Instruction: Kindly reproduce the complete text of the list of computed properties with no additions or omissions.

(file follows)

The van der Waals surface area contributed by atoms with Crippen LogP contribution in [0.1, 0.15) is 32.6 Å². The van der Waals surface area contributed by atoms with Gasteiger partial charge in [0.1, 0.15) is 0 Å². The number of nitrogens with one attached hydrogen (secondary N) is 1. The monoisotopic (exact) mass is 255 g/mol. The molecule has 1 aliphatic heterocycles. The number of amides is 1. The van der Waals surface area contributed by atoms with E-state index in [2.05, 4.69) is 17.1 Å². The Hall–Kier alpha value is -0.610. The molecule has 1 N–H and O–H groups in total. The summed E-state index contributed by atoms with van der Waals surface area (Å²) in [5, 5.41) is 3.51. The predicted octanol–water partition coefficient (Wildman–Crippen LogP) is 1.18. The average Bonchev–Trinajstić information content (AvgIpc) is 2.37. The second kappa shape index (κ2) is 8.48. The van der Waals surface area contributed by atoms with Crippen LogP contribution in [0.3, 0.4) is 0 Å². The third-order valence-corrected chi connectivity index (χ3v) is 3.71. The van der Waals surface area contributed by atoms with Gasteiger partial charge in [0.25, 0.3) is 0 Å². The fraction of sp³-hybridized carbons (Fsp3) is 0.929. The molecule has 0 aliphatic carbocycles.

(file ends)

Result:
The van der Waals surface area contributed by atoms with Crippen LogP contribution in [0.1, 0.15) is 32.6 Å². The van der Waals surface area contributed by atoms with Gasteiger partial charge in [0.1, 0.15) is 0 Å². The number of nitrogens with one attached hydrogen (secondary N) is 1. The monoisotopic (exact) mass is 255 g/mol. The molecule has 1 aliphatic heterocycles. The number of amides is 1. The van der Waals surface area contributed by atoms with E-state index in [2.05, 4.69) is 17.1 Å². The Hall–Kier alpha value is -0.610. The molecule has 1 N–H and O–H groups in total. The summed E-state index contributed by atoms with van der Waals surface area (Å²) in [5, 5.41) is 3.51. The predicted octanol–water partition coefficient (Wildman–Crippen LogP) is 1.18. The average Bonchev–Trinajstić information content (AvgIpc) is 2.37. The second kappa shape index (κ2) is 8.48. The van der Waals surface area contributed by atoms with Crippen LogP contribution in [0.3, 0.4) is 0 Å². The third-order valence-corrected chi connectivity index (χ3v) is 3.71. The van der Waals surface area contributed by atoms with Gasteiger partial charge in [0.25, 0.3) is 0 Å². The fraction of sp³-hybridized carbons (Fsp3) is 0.929. The molecule has 0 aliphatic carbocycles.